Objective: To investigate the effect of eating utensil weight on kinematic performance in people with Parkinson?s disease. Design: A counterbalanced repeated-measures design. Setting: A motor control laboratory in a university setting. Subjects: Eighteen adults with Parkinson?s disease and 18 age-matched controls. Experimental conditions: Each participant performed a food transfer task using spoons of three different weights: lightweight (35 g), control (85 g) and weighted (135 g). Kinematic variables of arm movement were derived and compared between conditions. Main measures: Kinematic variables of arm movement, including movement time, peak velocity and number of movement units. Results: Utensil weights significantly affected the movement kinematics of all participants. Both groups had fewer movement units in the lightweight condition (Parkinson?s disease group: 22.18, controls: 19.89) than in the weighted condition (Parkinson?s disease group: 22.68, controls: 21.36), suggesting smoother movement in the former condition. In addition, both groups had higher peak velocity in the lightweight than in the weighted condition. Conclusions: Our findings suggest that a lightweight utensil may facilitate smoother and higher-velocity arm movement than a weighted one in people with Parkinson?s disease.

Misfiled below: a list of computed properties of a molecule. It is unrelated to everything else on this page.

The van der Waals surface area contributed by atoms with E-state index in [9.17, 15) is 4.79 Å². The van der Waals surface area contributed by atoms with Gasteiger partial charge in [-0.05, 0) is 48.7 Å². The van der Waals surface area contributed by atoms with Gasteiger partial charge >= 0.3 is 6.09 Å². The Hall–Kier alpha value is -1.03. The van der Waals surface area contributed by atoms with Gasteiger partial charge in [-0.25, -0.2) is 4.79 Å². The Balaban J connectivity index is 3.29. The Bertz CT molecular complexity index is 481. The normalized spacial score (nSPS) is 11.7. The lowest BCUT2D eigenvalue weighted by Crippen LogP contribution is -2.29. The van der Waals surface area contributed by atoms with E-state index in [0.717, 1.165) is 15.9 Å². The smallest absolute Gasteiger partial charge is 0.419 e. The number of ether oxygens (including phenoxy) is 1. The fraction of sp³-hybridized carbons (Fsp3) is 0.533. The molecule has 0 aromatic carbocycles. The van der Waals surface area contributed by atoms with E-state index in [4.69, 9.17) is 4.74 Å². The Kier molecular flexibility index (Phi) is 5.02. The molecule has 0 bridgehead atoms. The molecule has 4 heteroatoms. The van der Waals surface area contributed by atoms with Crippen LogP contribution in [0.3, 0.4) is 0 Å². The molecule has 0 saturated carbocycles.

All Science Journal Classification (ASJC) codes
- Physical Therapy, Sports Therapy and Rehabilitation